Previous work on Doppler-aided velocity/position algorithms is mainly in the position domain. In those approaches, the improvement in the quality of positioning is gained mainly by integrating the kinematic velocities and accelerations derived from the Doppler measurement in a loosely coupled extended Kalman filter or its variations such as the complementary Kalman filter. Essentially, these techniques utilize the well-known ability of the Kalman filter to use independent velocity estimates to reduce the noise of positioning solutions and improve positioning accuracy. The main difference among these position-domain filters is that different receiver dynamic models are used.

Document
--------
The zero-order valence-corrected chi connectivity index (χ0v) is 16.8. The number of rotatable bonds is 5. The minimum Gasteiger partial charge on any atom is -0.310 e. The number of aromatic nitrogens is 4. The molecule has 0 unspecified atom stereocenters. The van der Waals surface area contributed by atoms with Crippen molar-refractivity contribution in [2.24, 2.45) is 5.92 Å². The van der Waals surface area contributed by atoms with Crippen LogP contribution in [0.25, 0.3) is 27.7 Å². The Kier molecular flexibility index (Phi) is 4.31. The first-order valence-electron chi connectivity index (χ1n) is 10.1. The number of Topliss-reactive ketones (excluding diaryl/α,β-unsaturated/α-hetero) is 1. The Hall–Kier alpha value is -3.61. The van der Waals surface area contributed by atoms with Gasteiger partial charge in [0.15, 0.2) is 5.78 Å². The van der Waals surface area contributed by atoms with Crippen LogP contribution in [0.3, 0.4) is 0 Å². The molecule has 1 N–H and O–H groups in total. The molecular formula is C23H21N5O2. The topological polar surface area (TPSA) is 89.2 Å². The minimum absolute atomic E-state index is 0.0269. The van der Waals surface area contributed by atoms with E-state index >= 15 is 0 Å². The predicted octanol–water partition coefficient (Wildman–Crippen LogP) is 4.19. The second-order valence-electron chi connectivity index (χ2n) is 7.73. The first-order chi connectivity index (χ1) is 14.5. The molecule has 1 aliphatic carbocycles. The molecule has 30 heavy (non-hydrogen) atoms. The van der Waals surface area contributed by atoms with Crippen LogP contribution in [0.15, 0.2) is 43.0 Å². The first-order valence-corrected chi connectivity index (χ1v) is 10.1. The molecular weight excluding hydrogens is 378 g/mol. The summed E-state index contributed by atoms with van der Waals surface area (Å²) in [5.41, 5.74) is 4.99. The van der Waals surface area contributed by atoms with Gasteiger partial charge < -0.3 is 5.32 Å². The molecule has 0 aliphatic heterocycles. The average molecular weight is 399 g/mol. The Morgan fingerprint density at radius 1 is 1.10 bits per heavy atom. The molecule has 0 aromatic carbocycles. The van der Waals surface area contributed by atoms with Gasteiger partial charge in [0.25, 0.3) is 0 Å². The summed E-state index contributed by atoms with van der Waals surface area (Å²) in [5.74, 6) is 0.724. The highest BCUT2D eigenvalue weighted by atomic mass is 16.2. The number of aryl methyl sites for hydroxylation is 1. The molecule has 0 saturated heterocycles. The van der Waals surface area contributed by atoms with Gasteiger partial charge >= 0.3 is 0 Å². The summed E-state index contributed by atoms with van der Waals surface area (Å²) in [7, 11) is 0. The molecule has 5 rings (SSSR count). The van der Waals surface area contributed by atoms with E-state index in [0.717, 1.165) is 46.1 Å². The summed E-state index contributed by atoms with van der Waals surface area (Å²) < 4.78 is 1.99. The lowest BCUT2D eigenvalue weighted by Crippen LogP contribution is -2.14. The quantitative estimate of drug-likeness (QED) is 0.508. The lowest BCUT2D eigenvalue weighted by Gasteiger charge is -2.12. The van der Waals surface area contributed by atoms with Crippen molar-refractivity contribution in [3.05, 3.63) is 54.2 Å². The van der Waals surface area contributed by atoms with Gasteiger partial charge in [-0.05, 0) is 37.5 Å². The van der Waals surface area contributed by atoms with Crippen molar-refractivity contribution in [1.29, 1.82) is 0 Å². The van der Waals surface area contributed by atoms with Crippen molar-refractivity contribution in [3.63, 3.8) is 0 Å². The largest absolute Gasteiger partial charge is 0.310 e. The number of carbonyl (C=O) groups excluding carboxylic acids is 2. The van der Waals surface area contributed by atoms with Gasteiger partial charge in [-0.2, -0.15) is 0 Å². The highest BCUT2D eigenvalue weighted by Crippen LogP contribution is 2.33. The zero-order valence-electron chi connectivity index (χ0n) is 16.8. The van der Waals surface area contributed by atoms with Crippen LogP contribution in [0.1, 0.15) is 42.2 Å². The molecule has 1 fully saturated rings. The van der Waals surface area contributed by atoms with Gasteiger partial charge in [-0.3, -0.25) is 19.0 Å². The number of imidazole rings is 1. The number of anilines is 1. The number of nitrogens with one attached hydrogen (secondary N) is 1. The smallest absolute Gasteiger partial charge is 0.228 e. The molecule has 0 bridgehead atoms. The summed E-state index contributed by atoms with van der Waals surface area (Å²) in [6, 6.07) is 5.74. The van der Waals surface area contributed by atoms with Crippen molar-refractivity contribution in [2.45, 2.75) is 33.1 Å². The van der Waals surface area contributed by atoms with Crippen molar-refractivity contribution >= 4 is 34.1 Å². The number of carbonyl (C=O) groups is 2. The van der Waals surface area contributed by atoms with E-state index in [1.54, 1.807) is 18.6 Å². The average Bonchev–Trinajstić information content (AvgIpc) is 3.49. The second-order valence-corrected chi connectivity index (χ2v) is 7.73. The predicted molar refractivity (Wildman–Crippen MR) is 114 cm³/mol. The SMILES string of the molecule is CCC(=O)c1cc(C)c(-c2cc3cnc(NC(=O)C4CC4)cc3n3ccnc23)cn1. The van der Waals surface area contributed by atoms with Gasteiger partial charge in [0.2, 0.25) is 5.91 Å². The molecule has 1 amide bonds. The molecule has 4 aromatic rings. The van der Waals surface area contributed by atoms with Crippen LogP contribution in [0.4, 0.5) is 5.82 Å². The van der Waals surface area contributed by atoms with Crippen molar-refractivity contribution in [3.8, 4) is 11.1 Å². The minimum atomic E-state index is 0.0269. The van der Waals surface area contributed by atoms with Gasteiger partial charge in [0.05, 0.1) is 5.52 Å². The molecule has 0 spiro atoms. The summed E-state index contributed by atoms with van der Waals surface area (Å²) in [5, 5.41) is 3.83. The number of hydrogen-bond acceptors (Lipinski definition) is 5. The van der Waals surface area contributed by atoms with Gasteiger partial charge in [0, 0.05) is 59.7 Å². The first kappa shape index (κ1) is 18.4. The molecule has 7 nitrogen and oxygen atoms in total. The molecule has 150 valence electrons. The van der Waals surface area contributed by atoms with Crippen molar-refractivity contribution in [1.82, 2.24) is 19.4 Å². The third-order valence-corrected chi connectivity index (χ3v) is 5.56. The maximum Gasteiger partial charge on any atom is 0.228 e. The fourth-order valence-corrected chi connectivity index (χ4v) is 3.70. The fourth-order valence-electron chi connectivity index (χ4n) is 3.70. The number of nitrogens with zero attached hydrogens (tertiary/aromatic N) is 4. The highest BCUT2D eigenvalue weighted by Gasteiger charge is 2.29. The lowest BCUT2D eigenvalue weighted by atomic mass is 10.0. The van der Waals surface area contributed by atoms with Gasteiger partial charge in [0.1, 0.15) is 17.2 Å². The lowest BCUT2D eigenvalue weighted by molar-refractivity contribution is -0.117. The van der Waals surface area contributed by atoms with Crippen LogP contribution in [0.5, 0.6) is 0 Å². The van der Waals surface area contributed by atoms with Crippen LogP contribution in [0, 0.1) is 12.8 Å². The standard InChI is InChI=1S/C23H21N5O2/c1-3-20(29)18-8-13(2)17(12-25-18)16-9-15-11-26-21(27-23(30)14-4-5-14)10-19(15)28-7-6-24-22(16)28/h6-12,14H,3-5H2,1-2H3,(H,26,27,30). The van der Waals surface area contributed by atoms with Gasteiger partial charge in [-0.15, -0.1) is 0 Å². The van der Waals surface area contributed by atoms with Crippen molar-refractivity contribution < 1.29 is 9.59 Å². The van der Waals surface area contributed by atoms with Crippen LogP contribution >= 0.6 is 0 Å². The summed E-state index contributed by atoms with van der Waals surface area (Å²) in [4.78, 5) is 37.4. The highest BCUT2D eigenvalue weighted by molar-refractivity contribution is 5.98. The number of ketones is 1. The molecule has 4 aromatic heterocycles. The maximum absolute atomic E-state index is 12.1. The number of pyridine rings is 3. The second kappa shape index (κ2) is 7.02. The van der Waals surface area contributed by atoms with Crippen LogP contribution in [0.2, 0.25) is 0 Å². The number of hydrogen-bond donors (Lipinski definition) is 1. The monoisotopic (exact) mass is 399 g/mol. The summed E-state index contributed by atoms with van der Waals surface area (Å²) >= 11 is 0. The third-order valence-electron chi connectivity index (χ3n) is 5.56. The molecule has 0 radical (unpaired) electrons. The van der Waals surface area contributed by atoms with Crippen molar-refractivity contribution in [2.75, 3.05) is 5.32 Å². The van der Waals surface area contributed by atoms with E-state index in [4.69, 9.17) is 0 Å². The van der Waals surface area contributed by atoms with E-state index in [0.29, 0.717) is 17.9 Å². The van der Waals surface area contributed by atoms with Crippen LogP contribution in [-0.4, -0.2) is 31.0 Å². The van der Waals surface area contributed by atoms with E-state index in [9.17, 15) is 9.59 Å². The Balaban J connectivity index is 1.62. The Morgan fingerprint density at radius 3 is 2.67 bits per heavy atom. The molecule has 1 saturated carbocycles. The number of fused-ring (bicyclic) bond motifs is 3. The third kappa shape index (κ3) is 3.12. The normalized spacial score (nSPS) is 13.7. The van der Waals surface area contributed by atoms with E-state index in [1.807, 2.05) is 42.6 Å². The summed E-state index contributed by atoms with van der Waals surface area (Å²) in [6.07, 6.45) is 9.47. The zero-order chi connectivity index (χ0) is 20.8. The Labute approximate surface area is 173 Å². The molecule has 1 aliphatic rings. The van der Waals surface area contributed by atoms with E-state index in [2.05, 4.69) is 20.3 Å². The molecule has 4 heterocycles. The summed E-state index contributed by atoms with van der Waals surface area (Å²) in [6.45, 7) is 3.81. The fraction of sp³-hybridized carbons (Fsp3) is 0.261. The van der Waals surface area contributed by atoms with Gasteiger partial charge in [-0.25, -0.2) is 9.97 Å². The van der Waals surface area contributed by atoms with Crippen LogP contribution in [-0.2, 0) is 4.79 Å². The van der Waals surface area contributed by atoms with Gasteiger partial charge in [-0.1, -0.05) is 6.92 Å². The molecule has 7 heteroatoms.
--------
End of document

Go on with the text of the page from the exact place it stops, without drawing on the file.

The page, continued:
The proposed method combines centimeter-level precision receiver-generated Doppler measurements with pseudorange measurements in a combined pseudorange measurement that retains the significant information content of each.